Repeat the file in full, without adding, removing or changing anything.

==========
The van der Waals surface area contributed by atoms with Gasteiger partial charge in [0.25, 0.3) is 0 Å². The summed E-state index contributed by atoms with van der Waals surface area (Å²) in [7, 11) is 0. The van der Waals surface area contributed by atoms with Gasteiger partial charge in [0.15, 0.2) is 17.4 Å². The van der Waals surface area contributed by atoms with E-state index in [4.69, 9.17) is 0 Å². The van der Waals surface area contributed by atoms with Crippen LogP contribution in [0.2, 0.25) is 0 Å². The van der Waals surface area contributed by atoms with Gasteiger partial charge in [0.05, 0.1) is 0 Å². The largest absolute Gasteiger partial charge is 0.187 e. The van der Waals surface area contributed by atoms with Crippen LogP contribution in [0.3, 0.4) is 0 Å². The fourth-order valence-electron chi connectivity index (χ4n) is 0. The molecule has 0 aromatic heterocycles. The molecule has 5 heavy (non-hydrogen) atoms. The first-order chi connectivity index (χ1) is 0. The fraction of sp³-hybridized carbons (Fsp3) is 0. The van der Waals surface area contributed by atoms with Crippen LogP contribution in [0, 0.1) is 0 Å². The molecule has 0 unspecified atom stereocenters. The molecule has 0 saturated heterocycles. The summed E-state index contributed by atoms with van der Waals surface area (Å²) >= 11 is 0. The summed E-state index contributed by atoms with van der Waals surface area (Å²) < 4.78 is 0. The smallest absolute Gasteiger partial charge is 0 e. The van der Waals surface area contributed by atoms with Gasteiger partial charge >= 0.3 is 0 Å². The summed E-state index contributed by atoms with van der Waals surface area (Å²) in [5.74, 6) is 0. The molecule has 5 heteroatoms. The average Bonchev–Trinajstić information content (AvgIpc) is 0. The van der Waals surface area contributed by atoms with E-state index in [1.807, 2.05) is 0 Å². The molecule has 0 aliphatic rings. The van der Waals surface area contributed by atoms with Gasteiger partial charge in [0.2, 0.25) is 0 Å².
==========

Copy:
The van der Waals surface area contributed by atoms with Gasteiger partial charge in [0.25, 0.3) is 0 Å². The summed E-state index contributed by atoms with van der Waals surface area (Å²) in [7, 11) is 0. The van der Waals surface area contributed by atoms with Gasteiger partial charge in [0.15, 0.2) is 17.4 Å². The van der Waals surface area contributed by atoms with E-state index in [4.69, 9.17) is 0 Å². The van der Waals surface area contributed by atoms with Crippen LogP contribution in [0.2, 0.25) is 0 Å². The van der Waals surface area contributed by atoms with Gasteiger partial charge in [0.05, 0.1) is 0 Å². The largest absolute Gasteiger partial charge is 0.187 e. The van der Waals surface area contributed by atoms with Crippen LogP contribution in [0.3, 0.4) is 0 Å². The fourth-order valence-electron chi connectivity index (χ4n) is 0. The molecule has 0 aromatic heterocycles. The molecule has 5 heavy (non-hydrogen) atoms. The first-order chi connectivity index (χ1) is 0. The fraction of sp³-hybridized carbons (Fsp3) is 0. The van der Waals surface area contributed by atoms with Crippen LogP contribution in [0, 0.1) is 0 Å². The molecule has 0 unspecified atom stereocenters. The molecule has 0 saturated heterocycles. The summed E-state index contributed by atoms with van der Waals surface area (Å²) >= 11 is 0. The summed E-state index contributed by atoms with van der Waals surface area (Å²) < 4.78 is 0. The smallest absolute Gasteiger partial charge is 0 e. The van der Waals surface area contributed by atoms with Gasteiger partial charge >= 0.3 is 0 Å². The summed E-state index contributed by atoms with van der Waals surface area (Å²) in [5.74, 6) is 0. The molecule has 5 heteroatoms. The average Bonchev–Trinajstić information content (AvgIpc) is 0. The van der Waals surface area contributed by atoms with E-state index in [1.807, 2.05) is 0 Å². The molecule has 0 aliphatic rings. The van der Waals surface area contributed by atoms with Gasteiger partial charge in [0.2, 0.25) is 0 Å².